CONSIDER these consecutive balls at the WACA Ground yesterday and the way they are a microcosm of what has become of this Test match and series.
The first was from Jimmy Anderson, England’s second greatest wicket-taker, to George Bailey, Australia’s newest and least secure batsman, who blithely drove it back over Anderson’s head for the third six of an over that, in all, cost 28 runs, equal to the most in Test history and the most from a non-spinner.
It brought up hapless Anderson’s hundred.
The next was from erstwhile brittle Australian fast bowler Ryan Harris to Alastair Cook, one-time prodigy, maker of more Test centuries than any other England player, impervious and imperturbable here three years ago, and now his country’s captain.
It swung, straightened and hit that grail of all seam bowlers, the top of off stump.
The off bail jumped, as if someone had said “boo”.
The first rounded off a Munchausenian morning, fabulous to the point of mythical, in which Australia added 134 in 79 minutes, and Shane Watson rampaged from 29 overnight to a century in just 42 balls, including three straight-driven sixes in an over from off-spinner Graeme Swann, the leading wicket-taker when these teams met in England this year.
Watson’s innings was a feat of raw hitting unlikely to be repeated in any Scorchers match on this ground when the Big Bash League comes along next week or in one-day internationals later this summer.
It emboldened Michael Clarke to declare.
The second set back England’s two-day cause for surviving and arriving in Melbourne for the Boxing Day Test with a detectable pulse before it had begun.
The balance of the Test became a vigil to witness the nine remaining wickets.
If anything, the Australians have done too well — authorities will only half-thank them for deadening the summer’s biggest and most lucrative rubber.
Aficionados of Test cricket prefer it because each act has meaning beyond its fact.
What then to construe from madding Monday?
This: that Watson, when free in the mind and able to hit with impunity, is still a scintillating and devastating hitter.
Upon attaining his hundred, he stood mid-pitch, arms raised, the Colossus of Rhodes, or at least a colossus of roads.
For there was also this: that a Test cricketer rarely gets to play so free of constraints, and that those constraints, invisible and powerful, are what fascinates about Test cricket, or else they would all hit every time like Watson and Bailey yesterday, and bowl like Mitch Johnson all series, and we would all holler without differentiation and go home and soon forget.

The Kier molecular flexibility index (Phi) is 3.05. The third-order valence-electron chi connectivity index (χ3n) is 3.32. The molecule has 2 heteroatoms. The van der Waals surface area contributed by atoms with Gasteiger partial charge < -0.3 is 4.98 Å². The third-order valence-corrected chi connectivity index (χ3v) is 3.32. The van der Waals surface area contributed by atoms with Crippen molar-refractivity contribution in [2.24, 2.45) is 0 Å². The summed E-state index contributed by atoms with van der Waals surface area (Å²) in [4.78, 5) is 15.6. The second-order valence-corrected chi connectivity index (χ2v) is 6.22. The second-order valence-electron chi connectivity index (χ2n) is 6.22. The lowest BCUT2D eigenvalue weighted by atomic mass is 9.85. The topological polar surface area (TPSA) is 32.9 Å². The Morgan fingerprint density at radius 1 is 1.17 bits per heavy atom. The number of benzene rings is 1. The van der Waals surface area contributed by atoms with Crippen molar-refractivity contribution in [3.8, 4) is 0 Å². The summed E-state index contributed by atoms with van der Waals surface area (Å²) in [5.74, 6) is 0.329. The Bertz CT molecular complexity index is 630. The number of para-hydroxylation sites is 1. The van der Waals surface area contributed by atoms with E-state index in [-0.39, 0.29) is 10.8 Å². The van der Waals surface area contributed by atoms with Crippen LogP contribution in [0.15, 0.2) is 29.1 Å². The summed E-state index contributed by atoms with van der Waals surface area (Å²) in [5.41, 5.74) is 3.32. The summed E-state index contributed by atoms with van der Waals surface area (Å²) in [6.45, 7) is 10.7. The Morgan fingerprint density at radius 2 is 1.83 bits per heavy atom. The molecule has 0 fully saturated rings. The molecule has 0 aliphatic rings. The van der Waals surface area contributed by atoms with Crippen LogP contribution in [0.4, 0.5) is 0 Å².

Tests would be all Houdini without the straitjacket.
For most of Watson’s career, he seems to have been wrestling for release from a straitjacket.
His wicket, although inconsequential, was pure Watsonesque.
Upon skying Tim Bresnan, he stood and watched in self-absorption as Ian Bell dropped a sitter, whereupon Bresnan picked up the ball and ran him out.
So the enigma of Watson enlarges.
This, too: when invited by circumstances to play in one-day mode Bailey swung as lustily and effectively as Watson.
But when trying to play as a Test batsman 10 minutes earlier, he sometimes was all legs and arms, and the foreman of the jury would have shaken his head.
He personifies the certainty that as dominant as Australia has been in this series, it is not the finished article.
Watson, Johnson and Bailey all staked their claims to places in this side on exploits in one-day cricket.
Johnson exemplifies what is transportable from one-dayers to Tests, Bailey perhaps the risk of reading too much into one-day form, and Watson — of course — neither proves nor disproves any theory.
Finally, there is this: in no other game does demoralisation assume such a physical aspect.
England came into this series and game with the best of intentions, but early yesterday it had been crushed as a truckload of screenings.
Bresnan took a brilliant catch at long-off, but could not help tumble over the boundary rope.
Bell and Anderson let a catch fall between them.
Bell, upon dropping Watson, stalked away in disgust and had his back turned when Bresnan affected the run out.
Bell turned to see the batsman he had just dropped walking.
Like all of England, he could not work out what happened.